Figures published by Labour suggest that of the 20,000 student places the government is removing from universities’ general quotas to auction off to institutions charging fees of £7,500 or less in 2012, over a quarter will be snapped up by colleges.
The move - set out in the higher education White Paper – is intended to drive down prices, but universities have claimed that student choice is being restricted.
Critics say the government is effectively forcing thousands of students, who are likely to be from poorer backgrounds, to go to a college rather than a university.
However, David Willetts, the universities minister, said: “It is wrong to suggest that courses offered at further education colleges are of lower quality than universities.”
Gareth Thomas, Labour shadow universities minister, said the move came at a time when colleges themselves were facing budget cuts.
“The government’s plans put at risk thousands of places at universities with international reputations while expecting further education colleges that are facing cuts of 25 per cent themselves to offer far more degree places,” he said. “This is yet another sign that the government's plans for universities have not been thought through, and crucially, which put the quality of higher education in this country at risk.”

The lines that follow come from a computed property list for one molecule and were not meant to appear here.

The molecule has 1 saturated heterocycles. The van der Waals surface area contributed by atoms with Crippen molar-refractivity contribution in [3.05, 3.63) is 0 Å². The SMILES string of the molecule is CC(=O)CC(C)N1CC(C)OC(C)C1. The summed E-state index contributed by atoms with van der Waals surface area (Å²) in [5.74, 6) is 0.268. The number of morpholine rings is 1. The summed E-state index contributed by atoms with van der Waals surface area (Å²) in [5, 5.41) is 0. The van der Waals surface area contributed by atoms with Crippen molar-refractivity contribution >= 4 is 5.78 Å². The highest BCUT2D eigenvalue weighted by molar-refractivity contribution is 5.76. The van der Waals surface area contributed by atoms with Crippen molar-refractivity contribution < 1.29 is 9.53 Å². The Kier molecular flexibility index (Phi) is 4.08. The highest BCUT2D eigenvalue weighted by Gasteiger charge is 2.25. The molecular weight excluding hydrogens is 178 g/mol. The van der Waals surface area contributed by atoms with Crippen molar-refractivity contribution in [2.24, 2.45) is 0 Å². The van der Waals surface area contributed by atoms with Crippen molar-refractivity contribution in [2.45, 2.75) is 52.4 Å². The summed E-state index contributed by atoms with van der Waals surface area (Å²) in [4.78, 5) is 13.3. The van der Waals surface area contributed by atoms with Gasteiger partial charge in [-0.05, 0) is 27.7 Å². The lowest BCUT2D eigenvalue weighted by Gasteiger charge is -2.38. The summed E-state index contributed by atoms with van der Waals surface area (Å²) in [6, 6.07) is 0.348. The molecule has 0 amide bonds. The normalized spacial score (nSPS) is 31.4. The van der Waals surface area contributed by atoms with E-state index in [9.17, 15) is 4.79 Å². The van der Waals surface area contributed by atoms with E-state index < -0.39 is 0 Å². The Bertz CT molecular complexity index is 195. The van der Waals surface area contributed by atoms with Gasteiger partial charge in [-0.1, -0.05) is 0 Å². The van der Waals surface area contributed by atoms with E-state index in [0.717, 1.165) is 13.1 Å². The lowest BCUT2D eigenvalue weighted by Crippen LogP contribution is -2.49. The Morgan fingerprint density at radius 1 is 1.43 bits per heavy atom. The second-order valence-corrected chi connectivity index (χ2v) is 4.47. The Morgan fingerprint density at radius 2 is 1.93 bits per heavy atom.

The Labour analysis, which uses data from the House of Commons library, suggests that the colleges that would gain places include Newcastle College (400), Blackpool and Fylde, Blackburn, Bradford and Manchester colleges (300 each), and Hull College and the Grimsby Institute of Further and Higher Education (200 each).
Labour has previously released data identifying which universities may stand to lose the most places under the new system, suggesting that members of the Russell Group of large research-intensive universities could lose between 1,500 and 3,200 places in total.